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Voluntary disclosures and the exercise of CEO stock options

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  • Brockman, Paul
  • Martin, Xiumin
  • Puckett, Andy
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    Abstract

    We examine voluntary disclosures around the exercise of CEO stock options. Previous research shows that managerial incentives depend on the intended disposition of the exercised options' underlying shares. When CEOs intend to sell the underlying shares of exercised options, they have an incentive to increase stock prices in the pre-exercise period. In contrast, when CEOs intend to hold the underlying shares, they have a tax incentive to decrease stock prices in the pre-exercise period. Consistent with these private incentives, we find a significant increase in the frequency and magnitude of good (bad) news announcements in the pre-exercise period when CEOs implement exercise-and-sell (exercise-and-hold) strategies. We provide some evidence that CEOs' propensities for opportunistic disclosures are positively related to the value of their exercised stock options. Lastly, we find that the Sarbanes-Oxley Act (SOX) generally reduces, but does not eliminate, this type of managerial opportunism.

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    Bibliographic Info

    Article provided by Elsevier in its journal Journal of Corporate Finance.

    Volume (Year): 16 (2010)
    Issue (Month): 1 (February)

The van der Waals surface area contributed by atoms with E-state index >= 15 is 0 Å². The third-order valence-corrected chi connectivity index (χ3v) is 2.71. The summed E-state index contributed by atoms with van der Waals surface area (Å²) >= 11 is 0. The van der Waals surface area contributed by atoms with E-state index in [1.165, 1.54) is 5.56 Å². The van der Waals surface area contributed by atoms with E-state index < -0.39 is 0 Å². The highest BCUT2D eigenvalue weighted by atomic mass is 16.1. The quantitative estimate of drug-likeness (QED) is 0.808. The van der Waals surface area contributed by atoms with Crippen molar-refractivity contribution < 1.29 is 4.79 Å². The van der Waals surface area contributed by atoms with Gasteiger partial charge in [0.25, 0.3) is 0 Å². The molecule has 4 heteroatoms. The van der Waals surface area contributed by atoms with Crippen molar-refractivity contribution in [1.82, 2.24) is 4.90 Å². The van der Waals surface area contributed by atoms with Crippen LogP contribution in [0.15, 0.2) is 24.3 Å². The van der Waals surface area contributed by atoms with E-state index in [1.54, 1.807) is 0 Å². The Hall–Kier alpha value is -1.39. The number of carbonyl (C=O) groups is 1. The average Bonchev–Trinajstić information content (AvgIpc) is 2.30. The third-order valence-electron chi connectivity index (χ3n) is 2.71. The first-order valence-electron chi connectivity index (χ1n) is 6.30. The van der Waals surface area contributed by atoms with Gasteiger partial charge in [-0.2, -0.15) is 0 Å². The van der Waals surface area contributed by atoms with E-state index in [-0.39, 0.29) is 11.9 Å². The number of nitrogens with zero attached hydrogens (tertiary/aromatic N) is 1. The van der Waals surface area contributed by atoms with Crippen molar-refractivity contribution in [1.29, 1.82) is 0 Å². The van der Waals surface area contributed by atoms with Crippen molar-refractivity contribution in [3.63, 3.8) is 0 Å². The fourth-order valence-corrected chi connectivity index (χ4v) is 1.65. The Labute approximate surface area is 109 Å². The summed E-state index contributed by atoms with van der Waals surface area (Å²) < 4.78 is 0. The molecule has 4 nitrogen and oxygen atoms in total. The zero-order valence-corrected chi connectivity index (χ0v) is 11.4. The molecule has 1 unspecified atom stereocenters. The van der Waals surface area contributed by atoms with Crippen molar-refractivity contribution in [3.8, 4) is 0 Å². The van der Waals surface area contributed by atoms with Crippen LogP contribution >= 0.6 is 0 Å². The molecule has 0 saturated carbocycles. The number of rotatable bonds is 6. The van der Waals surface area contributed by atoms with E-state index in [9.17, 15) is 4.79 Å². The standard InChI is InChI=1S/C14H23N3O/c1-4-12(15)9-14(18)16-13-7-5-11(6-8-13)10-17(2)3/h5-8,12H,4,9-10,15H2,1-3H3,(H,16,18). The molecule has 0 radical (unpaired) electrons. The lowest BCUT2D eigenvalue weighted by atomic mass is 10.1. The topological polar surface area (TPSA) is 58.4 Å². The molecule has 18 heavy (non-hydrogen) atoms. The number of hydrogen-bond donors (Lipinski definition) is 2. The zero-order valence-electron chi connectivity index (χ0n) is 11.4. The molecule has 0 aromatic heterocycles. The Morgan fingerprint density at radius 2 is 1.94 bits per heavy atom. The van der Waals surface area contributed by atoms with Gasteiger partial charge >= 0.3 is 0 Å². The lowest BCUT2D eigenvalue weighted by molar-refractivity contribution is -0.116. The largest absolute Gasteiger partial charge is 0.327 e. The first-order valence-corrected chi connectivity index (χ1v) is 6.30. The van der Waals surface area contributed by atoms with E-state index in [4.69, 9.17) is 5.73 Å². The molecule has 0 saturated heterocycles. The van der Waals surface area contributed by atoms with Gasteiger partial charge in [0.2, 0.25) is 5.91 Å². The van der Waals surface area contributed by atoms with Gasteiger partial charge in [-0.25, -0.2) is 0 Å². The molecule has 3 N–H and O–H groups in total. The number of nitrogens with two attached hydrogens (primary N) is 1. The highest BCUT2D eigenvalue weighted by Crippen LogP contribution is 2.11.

Pages: 120-136

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    Handle: RePEc:eee:corfin:v:16:y:2010:i:1:p:120-136

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    Web page: http://www.elsevier.com/locate/jcorpfin

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    Keywords: Voluntary disclosures Management forecasts Executive stock options;

    References

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    1. Yermack, David, 1997. " Good Timing: CEO Stock Option Awards and Company News Announcements," Journal of Finance, American Finance Association, vol. 52(2), pages 449-76, June.
    2. Murphy, Kevin J., 2003. "Stock-based pay in new economy firms," Journal of Accounting and Economics, Elsevier, vol. 34(1-3), pages 129-147, January.
    3. Dhaliwal, Dan & Erickson, Merle & Heitzman, Shane, 2009. "Taxes and the backdating of stock option exercise dates," Journal of Accounting and Economics, Elsevier, vol. 47(1-2), pages 27-49, March.
    4. Erik Lie, 2005. "On the Timing of CEO Stock Option Awards," Management Science, INFORMS, vol. 51(5), pages 802-812, May.
    5. Heron, Randall A. & Lie, Erik, 2007. "Does backdating explain the stock price pattern around executive stock option grants?," Journal of Financial Economics, Elsevier, vol. 83(2), pages 271-295, February.
    6. Carpenter, Jennifer N & Remmers, Barbara, 2001. "Executive Stock Option Exercises and Inside Information," The Journal of Business, University of Chicago Press, vol. 74(4), pages 513-34, October.
    7. Brockman, Paul & Khurana, Inder K. & Martin, Xiumin, 2008. "Voluntary disclosures around share repurchases," Journal of Financial Economics, Elsevier, vol. 89(1), pages 175-191, July.
    8. Huddart, Steven & Lang, Mark, 2003. "Information distribution within firms: evidence from stock option exercises," Journal of Accounting and Economics, Elsevier, vol. 34(1-3), pages 3-31, January.
    9. Amy P. Hutton & Gregory S. Miller & Douglas J. Skinner, 2003. "The Role of Supplementary Statements with Management Earnings Forecasts," Journal of Accounting Research, Wiley Blackwell, vol. 41(5), pages 867-890, December.
    10. Aboody, David & Kasznik, Ron, 2000. "CEO stock option awards and the timing of corporate voluntary disclosures," Journal of Accounting and Economics, Elsevier, vol. 29(1), pages 73-100, February.
    11. Qiang Cheng & Kin Lo, 2006. "Insider Trading and Voluntary Disclosures," Journal of Accounting Research, Wiley Blackwell, vol. 44(5), pages 815-848, December.
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